Post Classifieds

Night Terror

By Kristina Mehegan
On February 1, 2019

As a general rule, I was afraid.

I woke up every night with wide, dry eyes, struggling to discern the imprints my nightmares made in the grainy infinity of green and purple shapes that make up darkness. I wanted confirmation that they were only dreams, but my cruel imagination made my nightmares real in the starless, inky sky behind my eyelids.

After waking, I never tried to sleep again. I would force my heavy, warm, sticky lids open with great difficulty, keeping a winking flashlight trained on my threatening closet door. There were demons in there.

Worse than the darkness, though, were the little sounds that shouted from it. The house would complain; the floors would creak under ghostly weight, the breath of spirits blew in through my open window to upset my window shade, and creatures crawling in the walls tapped signals to each other through the radiator. I had to drown out the din for peace of mind, so I reached for my bedside table, grabbed my MP3 player with clammy hands, and lay in bed with music in my ears. I turned on a seven-minute song. Time seemed to go by faster while it played on repeat, and since my design was to stay awake until morning, this was ideal.

I lay there, trying to relax. There was something about the song that haunted me more than the threatening sounds that surrounded me in my bedroom, but in a strangely beautiful way. I knew every single word, but I didn’t understand them; the music was enough.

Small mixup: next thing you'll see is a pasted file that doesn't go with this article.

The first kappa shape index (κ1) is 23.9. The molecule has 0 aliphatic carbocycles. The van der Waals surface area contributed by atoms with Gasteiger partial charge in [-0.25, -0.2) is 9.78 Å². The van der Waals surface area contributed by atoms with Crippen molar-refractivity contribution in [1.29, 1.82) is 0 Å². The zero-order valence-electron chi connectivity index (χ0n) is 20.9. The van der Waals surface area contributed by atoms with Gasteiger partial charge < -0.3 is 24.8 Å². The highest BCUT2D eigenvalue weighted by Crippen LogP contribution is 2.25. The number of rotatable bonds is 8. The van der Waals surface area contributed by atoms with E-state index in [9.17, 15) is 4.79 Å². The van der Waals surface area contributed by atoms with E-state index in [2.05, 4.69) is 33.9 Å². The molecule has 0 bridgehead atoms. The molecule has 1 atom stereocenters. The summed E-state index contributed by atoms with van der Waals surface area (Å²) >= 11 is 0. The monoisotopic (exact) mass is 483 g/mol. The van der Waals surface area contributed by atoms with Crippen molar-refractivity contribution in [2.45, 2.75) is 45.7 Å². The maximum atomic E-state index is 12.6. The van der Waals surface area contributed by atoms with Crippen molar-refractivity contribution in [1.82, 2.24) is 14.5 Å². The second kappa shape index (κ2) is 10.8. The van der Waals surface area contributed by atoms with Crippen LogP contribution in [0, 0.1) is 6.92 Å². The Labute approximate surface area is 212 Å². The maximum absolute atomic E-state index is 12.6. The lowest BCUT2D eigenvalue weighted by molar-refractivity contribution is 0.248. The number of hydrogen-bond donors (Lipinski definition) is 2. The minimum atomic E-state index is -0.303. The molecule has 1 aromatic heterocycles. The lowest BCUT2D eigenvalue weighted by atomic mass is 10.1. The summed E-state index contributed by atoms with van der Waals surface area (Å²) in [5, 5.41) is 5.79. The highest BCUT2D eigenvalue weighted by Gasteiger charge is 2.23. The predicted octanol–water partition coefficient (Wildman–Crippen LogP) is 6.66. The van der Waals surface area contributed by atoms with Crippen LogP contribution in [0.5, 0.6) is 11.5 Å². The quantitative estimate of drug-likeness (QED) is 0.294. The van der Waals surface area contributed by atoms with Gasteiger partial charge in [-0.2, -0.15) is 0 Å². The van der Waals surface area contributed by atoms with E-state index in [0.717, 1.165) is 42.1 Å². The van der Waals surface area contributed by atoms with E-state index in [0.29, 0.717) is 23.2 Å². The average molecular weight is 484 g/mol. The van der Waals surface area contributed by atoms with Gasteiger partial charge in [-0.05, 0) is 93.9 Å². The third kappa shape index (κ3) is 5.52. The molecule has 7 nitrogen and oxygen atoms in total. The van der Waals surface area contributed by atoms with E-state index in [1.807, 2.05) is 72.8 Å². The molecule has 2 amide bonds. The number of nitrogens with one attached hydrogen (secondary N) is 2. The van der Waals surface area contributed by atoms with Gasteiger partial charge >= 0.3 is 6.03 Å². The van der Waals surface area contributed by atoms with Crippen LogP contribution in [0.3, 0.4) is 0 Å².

I stared upwards and became suddenly aware of the invisible eyes watching me from the ceiling. I pictured their faces--the demons. Their twisted lips, their green and grotesque faces, the curious creases that squeezed their pockmarked cheeks into some kind of terrifying leer. I pictured their black eyes--or rather, the eyeholes through which their demonic consciousness peered.

In terror, I realized that I had neglected my careful watch of the closet door. I sat up straight in bed and blinked at the circle of light my flashlight made on the wall. The door was still closed, and there was no evidence of change in the room. I breathed a sigh of relief and lay back in my bed.

The song was ending now. The last haunting notes were ringing out and fading into silence. Frightened of the sounds the room would speak once it was over, I started it again. The familiar first notes relaxed me again.

I finally became aware of my utter exhaustion. My eyes grew heavier than I could bear, and I wondered if it would be so terrible to close them. I tucked my blankets about me. I probably wouldn’t fall asleep, I thought, but I might as well be comfortable. I looked up at the ceiling again, and I didn’t see anything much; just the darkness looking down without a thought or care for my existence.

My eyes slipped closed, and I didn’t bother opening them.

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